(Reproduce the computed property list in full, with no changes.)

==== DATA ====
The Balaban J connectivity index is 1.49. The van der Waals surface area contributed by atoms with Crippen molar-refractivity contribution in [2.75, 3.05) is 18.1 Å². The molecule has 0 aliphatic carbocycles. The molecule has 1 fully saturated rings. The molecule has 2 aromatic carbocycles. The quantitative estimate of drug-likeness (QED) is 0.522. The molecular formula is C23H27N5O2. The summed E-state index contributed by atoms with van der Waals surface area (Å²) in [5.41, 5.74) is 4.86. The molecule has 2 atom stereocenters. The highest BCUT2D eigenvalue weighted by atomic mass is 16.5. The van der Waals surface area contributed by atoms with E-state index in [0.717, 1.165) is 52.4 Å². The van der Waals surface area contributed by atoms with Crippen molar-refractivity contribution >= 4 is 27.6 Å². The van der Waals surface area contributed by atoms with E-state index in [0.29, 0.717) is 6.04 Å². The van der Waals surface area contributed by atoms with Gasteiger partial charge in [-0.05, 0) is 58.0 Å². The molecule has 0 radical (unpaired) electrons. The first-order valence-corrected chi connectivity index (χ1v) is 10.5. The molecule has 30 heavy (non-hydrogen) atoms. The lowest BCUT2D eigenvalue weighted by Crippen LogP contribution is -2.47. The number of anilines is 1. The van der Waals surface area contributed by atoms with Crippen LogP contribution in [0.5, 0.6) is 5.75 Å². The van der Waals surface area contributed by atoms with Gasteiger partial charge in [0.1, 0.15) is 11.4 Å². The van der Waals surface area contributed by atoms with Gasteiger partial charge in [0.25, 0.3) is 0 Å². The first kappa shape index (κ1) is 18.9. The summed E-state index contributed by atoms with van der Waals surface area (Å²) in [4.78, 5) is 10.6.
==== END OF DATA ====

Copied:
The Balaban J connectivity index is 1.49. The van der Waals surface area contributed by atoms with Crippen molar-refractivity contribution in [2.75, 3.05) is 18.1 Å². The molecule has 0 aliphatic carbocycles. The molecule has 1 fully saturated rings. The molecule has 2 aromatic carbocycles. The quantitative estimate of drug-likeness (QED) is 0.522. The molecular formula is C23H27N5O2. The summed E-state index contributed by atoms with van der Waals surface area (Å²) in [5.41, 5.74) is 4.86. The molecule has 2 atom stereocenters. The highest BCUT2D eigenvalue weighted by atomic mass is 16.5. The van der Waals surface area contributed by atoms with E-state index in [0.717, 1.165) is 52.4 Å². The van der Waals surface area contributed by atoms with Crippen molar-refractivity contribution >= 4 is 27.6 Å². The van der Waals surface area contributed by atoms with E-state index in [0.29, 0.717) is 6.04 Å². The van der Waals surface area contributed by atoms with Gasteiger partial charge in [-0.05, 0) is 58.0 Å². The molecule has 0 radical (unpaired) electrons. The first-order valence-corrected chi connectivity index (χ1v) is 10.5. The molecule has 30 heavy (non-hydrogen) atoms. The lowest BCUT2D eigenvalue weighted by Crippen LogP contribution is -2.47. The number of anilines is 1. The van der Waals surface area contributed by atoms with Crippen LogP contribution in [0.5, 0.6) is 5.75 Å². The van der Waals surface area contributed by atoms with Gasteiger partial charge in [0.1, 0.15) is 11.4 Å². The van der Waals surface area contributed by atoms with Gasteiger partial charge in [0.25, 0.3) is 0 Å². The first kappa shape index (κ1) is 18.9. The summed E-state index contributed by atoms with van der Waals surface area (Å²) in [4.78, 5) is 10.6.